Don’t Give Me the History

One of the challenges in an engineering organization is figuring out how to structure the organization to deliver the product you are trying to build. I talked a bit about this in Breaking Conway’s Law.

Two of the key aspects of this are primary responsibilities of management: identifying your internal leaders and managers and allocating resources across the structure you create.

When talking with a leader about their structure, a red flag is hearing about “the history” — how the team is structured the way it is because of how separate groups came together or how there were two peer engineers and you didn’t want to have one report to their old peer. And then ultimately you have this odd misshapen organization.

This ends up sounding like you’re abdicating responsibility and throwing away one of the key tools you and only you have to ensure the team is working effectively.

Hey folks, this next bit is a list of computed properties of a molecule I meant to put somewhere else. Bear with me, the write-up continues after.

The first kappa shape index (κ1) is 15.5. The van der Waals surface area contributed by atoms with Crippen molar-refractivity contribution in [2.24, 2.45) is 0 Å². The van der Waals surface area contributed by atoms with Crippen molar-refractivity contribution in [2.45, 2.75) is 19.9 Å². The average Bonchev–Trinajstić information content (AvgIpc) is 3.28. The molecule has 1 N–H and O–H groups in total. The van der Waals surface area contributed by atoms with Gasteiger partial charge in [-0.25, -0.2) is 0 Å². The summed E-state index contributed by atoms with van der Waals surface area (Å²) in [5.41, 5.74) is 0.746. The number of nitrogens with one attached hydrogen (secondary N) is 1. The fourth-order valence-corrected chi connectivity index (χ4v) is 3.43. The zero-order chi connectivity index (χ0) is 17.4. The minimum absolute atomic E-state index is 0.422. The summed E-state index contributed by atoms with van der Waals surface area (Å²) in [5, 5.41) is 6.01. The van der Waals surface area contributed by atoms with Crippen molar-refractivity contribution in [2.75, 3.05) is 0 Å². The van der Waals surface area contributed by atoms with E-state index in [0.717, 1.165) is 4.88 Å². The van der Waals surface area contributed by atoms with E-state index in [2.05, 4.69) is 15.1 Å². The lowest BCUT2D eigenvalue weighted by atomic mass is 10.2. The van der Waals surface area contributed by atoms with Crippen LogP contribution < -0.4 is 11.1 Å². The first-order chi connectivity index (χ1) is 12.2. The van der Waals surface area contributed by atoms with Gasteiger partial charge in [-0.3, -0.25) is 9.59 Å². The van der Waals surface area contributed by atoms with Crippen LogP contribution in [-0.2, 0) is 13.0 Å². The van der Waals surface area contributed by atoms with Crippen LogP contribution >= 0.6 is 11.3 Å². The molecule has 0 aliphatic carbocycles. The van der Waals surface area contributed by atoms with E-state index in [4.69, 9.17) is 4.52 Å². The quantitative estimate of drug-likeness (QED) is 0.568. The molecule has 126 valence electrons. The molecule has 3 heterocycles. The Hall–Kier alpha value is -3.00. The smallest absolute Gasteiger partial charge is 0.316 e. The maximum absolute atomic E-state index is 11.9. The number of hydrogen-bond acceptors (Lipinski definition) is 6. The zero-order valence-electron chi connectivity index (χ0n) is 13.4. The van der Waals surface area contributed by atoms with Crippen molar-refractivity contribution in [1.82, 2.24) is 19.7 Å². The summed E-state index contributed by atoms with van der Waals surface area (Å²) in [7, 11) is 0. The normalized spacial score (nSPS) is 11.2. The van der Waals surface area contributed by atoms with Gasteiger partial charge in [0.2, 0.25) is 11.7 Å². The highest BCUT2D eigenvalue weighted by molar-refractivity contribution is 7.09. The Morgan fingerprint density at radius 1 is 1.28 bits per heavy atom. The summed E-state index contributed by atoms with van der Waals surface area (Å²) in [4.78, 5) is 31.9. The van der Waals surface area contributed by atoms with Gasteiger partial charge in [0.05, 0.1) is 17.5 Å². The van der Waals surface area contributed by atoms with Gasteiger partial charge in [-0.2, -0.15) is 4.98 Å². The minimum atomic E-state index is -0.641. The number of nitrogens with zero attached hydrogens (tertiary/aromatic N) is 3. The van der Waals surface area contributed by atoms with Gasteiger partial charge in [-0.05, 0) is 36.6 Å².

The sad thing about all the compromises you’ve made to “keep people happy” is that it doesn’t actually work. The rest of the team can clearly see the compromises you’ve made and they directly experience the inefficiency on a daily basis. It’s harder to establish trust for the other hard decisions you have to make if you throw that trust away right at the start. The teams with the best morale are those who are set up to work effectively and trust that their leaders will be willing to make hard decisions — and it starts or stumbles with those key decisions you make as you set up the team.

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